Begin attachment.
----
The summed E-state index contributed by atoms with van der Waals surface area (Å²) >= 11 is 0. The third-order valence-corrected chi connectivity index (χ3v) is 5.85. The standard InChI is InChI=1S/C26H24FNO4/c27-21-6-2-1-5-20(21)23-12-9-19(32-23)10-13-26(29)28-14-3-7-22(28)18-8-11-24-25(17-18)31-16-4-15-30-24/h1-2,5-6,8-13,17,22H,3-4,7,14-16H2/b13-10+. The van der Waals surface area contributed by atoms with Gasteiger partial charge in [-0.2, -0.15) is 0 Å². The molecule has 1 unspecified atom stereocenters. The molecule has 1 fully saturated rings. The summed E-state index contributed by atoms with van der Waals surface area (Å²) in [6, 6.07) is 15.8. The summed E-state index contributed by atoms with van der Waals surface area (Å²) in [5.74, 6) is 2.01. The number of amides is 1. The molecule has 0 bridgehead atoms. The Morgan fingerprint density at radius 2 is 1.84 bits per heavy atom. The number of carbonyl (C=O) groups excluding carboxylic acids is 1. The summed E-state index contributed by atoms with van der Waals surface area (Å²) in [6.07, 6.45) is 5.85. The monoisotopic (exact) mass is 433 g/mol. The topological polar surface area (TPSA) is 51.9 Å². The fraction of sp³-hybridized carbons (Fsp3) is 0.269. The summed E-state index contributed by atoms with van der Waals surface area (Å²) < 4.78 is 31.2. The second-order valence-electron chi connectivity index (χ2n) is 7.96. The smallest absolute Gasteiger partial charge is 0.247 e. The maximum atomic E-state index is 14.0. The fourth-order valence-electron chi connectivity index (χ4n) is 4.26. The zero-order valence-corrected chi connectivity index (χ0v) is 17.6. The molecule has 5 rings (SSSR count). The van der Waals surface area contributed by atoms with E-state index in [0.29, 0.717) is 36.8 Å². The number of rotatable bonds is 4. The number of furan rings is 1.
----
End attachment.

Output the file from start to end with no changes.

The summed E-state index contributed by atoms with van der Waals surface area (Å²) >= 11 is 0. The third-order valence-corrected chi connectivity index (χ3v) is 5.85. The standard InChI is InChI=1S/C26H24FNO4/c27-21-6-2-1-5-20(21)23-12-9-19(32-23)10-13-26(29)28-14-3-7-22(28)18-8-11-24-25(17-18)31-16-4-15-30-24/h1-2,5-6,8-13,17,22H,3-4,7,14-16H2/b13-10+. The van der Waals surface area contributed by atoms with Gasteiger partial charge in [-0.2, -0.15) is 0 Å². The molecule has 1 unspecified atom stereocenters. The molecule has 1 fully saturated rings. The summed E-state index contributed by atoms with van der Waals surface area (Å²) in [6, 6.07) is 15.8. The summed E-state index contributed by atoms with van der Waals surface area (Å²) in [5.74, 6) is 2.01. The number of amides is 1. The molecule has 0 bridgehead atoms. The Morgan fingerprint density at radius 2 is 1.84 bits per heavy atom. The number of carbonyl (C=O) groups excluding carboxylic acids is 1. The summed E-state index contributed by atoms with van der Waals surface area (Å²) in [6.07, 6.45) is 5.85. The monoisotopic (exact) mass is 433 g/mol. The topological polar surface area (TPSA) is 51.9 Å². The fraction of sp³-hybridized carbons (Fsp3) is 0.269. The summed E-state index contributed by atoms with van der Waals surface area (Å²) < 4.78 is 31.2. The second-order valence-electron chi connectivity index (χ2n) is 7.96. The smallest absolute Gasteiger partial charge is 0.247 e. The maximum atomic E-state index is 14.0. The fourth-order valence-electron chi connectivity index (χ4n) is 4.26. The zero-order valence-corrected chi connectivity index (χ0v) is 17.6. The molecule has 5 rings (SSSR count). The van der Waals surface area contributed by atoms with E-state index in [0.29, 0.717) is 36.8 Å². The number of rotatable bonds is 4. The number of furan rings is 1.